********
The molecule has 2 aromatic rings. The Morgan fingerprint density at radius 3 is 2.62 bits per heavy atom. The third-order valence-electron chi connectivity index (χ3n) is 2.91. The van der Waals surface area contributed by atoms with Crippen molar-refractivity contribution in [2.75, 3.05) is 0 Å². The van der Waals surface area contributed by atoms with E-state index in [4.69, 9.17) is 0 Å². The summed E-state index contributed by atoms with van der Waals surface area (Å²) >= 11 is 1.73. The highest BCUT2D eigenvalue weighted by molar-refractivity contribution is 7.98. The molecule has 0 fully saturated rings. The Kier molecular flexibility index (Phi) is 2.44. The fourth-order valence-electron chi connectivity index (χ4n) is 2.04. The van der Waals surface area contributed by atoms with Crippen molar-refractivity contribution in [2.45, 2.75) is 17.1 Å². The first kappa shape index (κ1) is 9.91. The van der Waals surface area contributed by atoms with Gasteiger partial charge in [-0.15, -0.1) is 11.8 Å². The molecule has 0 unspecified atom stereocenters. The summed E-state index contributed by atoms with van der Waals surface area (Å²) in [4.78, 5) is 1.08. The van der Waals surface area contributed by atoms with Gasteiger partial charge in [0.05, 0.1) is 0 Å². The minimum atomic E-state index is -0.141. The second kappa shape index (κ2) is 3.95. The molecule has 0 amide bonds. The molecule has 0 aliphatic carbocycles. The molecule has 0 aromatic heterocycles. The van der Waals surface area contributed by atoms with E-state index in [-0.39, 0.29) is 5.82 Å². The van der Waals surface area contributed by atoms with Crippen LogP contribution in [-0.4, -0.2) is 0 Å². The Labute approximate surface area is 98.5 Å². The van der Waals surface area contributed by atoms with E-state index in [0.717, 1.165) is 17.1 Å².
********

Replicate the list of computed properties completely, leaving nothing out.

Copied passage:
The molecule has 2 aromatic rings. The Morgan fingerprint density at radius 3 is 2.62 bits per heavy atom. The third-order valence-electron chi connectivity index (χ3n) is 2.91. The van der Waals surface area contributed by atoms with Crippen molar-refractivity contribution in [2.75, 3.05) is 0 Å². The van der Waals surface area contributed by atoms with E-state index in [4.69, 9.17) is 0 Å². The summed E-state index contributed by atoms with van der Waals surface area (Å²) >= 11 is 1.73. The highest BCUT2D eigenvalue weighted by molar-refractivity contribution is 7.98. The molecule has 0 fully saturated rings. The Kier molecular flexibility index (Phi) is 2.44. The fourth-order valence-electron chi connectivity index (χ4n) is 2.04. The van der Waals surface area contributed by atoms with Crippen molar-refractivity contribution in [2.45, 2.75) is 17.1 Å². The first kappa shape index (κ1) is 9.91. The van der Waals surface area contributed by atoms with Gasteiger partial charge in [-0.15, -0.1) is 11.8 Å². The molecule has 0 unspecified atom stereocenters. The summed E-state index contributed by atoms with van der Waals surface area (Å²) in [4.78, 5) is 1.08. The van der Waals surface area contributed by atoms with Gasteiger partial charge in [0.05, 0.1) is 0 Å². The minimum atomic E-state index is -0.141. The second kappa shape index (κ2) is 3.95. The molecule has 0 amide bonds. The molecule has 0 aliphatic carbocycles. The molecule has 0 aromatic heterocycles. The van der Waals surface area contributed by atoms with E-state index in [-0.39, 0.29) is 5.82 Å². The van der Waals surface area contributed by atoms with Crippen LogP contribution in [-0.4, -0.2) is 0 Å². The Labute approximate surface area is 98.5 Å². The van der Waals surface area contributed by atoms with E-state index in [0.717, 1.165) is 17.1 Å².